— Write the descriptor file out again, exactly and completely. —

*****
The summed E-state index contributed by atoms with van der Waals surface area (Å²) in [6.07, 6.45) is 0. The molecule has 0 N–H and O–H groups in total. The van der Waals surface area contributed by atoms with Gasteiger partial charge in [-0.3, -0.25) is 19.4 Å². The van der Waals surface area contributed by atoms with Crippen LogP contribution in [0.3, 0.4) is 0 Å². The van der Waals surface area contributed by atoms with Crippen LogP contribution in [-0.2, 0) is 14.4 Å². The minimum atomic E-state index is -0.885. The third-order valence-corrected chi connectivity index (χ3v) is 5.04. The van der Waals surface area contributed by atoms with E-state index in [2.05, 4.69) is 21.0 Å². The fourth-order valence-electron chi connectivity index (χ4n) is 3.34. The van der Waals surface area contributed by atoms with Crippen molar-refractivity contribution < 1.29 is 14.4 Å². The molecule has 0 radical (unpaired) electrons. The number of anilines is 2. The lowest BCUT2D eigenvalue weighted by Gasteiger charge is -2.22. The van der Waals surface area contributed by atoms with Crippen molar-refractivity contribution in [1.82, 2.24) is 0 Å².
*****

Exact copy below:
The summed E-state index contributed by atoms with van der Waals surface area (Å²) in [6.07, 6.45) is 0. The molecule has 0 N–H and O–H groups in total. The van der Waals surface area contributed by atoms with Gasteiger partial charge in [-0.3, -0.25) is 19.4 Å². The van der Waals surface area contributed by atoms with Crippen LogP contribution in [0.3, 0.4) is 0 Å². The van der Waals surface area contributed by atoms with Crippen LogP contribution in [-0.2, 0) is 14.4 Å². The minimum atomic E-state index is -0.885. The third-order valence-corrected chi connectivity index (χ3v) is 5.04. The van der Waals surface area contributed by atoms with E-state index in [2.05, 4.69) is 21.0 Å². The fourth-order valence-electron chi connectivity index (χ4n) is 3.34. The van der Waals surface area contributed by atoms with Crippen molar-refractivity contribution < 1.29 is 14.4 Å². The molecule has 0 radical (unpaired) electrons. The number of anilines is 2. The lowest BCUT2D eigenvalue weighted by Gasteiger charge is -2.22. The van der Waals surface area contributed by atoms with Crippen molar-refractivity contribution in [1.82, 2.24) is 0 Å².